David McRaney is an author, science journalist, lecturer, and the creator of the blog You Are Not So Smart, which became an internationally bestselling book, later followed by You Are Now Less Dumb.
He hosts the popular YANSS podcast and speaks internationally about irrational thinking and delusion.
And David has a new book called “How Minds Change: The Surprising Science of Belief, Opinion, and Persuasion.”
This is a big show, covering a lot of ground. He and Melanie discuss the psychology of changing minds, both our own as well as others. How to have conversations that might be difficult is part of the thread.
As David said, “It’s more about how you’re approaching the conversation.”
And he gets into the particulars of what contemporary interdisciplinary scientific research says is most effective at helping us approach a difficult conversation and maybe even persuade someone to change their mind.
David’s got an intriguing interdisciplinary approach, encompassing the fields of psychology, sociology, conflict, tribal psychology, and yes ... even more.
As he writes in his book, “How Minds Change”:
Societies aren’t fixed. Large social systems, though they seem stable, are always changing in subtle ways that are imperceptible to the people living within them. Even if thresholds remain constant in a way that prevents a cascade from building momentum within a single group, all manner of circumstances can affect the average number of connections between groups, altering the conditions in ways that randomly create percolating vulnerable clusters. Any society can, without its knowledge, change from one in which a global cascade is impossible to one in which it could happen at any time. Repeated shocks to the system that before seemed futile now have the potential to change the world.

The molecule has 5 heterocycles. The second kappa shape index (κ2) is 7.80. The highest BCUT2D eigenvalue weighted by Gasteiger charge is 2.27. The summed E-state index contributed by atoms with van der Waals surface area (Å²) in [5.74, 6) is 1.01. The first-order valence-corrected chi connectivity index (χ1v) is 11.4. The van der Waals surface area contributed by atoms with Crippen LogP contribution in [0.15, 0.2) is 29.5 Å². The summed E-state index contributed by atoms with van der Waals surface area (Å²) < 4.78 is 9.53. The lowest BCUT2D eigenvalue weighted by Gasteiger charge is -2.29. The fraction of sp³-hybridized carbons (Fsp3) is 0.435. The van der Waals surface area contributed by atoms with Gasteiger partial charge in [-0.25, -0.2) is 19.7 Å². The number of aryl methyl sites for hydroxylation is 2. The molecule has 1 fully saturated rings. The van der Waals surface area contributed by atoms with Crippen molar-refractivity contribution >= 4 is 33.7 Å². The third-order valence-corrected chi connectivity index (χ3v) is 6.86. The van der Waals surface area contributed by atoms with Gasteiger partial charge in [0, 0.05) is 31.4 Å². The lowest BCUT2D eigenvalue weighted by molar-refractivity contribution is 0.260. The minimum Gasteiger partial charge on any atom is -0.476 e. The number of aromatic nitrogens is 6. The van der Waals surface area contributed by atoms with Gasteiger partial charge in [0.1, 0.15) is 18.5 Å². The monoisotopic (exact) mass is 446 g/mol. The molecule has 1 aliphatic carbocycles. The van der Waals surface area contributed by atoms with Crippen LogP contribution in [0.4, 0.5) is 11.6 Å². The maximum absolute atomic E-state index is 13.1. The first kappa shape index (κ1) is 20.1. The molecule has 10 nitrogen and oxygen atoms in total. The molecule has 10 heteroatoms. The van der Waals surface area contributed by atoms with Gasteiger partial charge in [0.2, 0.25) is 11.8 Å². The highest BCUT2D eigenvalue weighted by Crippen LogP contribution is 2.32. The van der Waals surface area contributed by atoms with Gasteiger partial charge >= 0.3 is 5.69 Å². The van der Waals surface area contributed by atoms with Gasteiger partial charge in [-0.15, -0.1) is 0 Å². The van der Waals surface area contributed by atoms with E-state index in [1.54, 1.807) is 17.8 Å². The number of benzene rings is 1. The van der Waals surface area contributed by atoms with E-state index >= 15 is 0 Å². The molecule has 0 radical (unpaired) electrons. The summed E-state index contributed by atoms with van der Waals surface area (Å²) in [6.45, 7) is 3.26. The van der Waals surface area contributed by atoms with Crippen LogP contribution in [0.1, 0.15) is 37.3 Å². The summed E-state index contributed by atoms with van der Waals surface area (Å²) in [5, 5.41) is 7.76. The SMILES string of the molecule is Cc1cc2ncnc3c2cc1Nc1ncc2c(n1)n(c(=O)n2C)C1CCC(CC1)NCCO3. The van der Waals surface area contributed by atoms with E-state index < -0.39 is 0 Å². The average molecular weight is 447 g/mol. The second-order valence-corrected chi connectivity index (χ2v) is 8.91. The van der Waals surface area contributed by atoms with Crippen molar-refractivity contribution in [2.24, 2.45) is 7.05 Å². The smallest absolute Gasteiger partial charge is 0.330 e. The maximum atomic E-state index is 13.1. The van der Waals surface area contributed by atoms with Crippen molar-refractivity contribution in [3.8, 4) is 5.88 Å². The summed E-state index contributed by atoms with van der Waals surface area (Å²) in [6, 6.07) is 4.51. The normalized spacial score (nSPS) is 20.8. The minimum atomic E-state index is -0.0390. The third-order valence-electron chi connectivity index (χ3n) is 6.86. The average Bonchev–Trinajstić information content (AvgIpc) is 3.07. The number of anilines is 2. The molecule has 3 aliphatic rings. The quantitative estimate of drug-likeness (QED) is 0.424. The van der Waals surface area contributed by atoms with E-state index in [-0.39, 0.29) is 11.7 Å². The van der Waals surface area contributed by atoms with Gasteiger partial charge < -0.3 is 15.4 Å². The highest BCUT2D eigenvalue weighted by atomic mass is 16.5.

Change can creep along with no signs of meaningful progress for decades. It makes the status quo seem like it was unanimously agreed upon, stable and eternal. It makes mind change seem impossible — until one day, a lucky strike causes so much change that everyone’s thresholds are met within a percolating cluster. Then the culture-wide spread begins. A social change cascading this way reach everyone except those who have difficult-to-meet thresholds who are part of a cluster that is disconnected from the network, cult, an insulated religion, or a remote community.
Living from happiness includes many moving parts, including psychological resilience and the ability to adapt as change happens. Especially important skills to cultivate in this rapidly accelerating era of
David’s an engaging, articulate, super-smart, and fun guy. Listen in to the pod, and let us know your thoughts: firstname.lastname@example.org.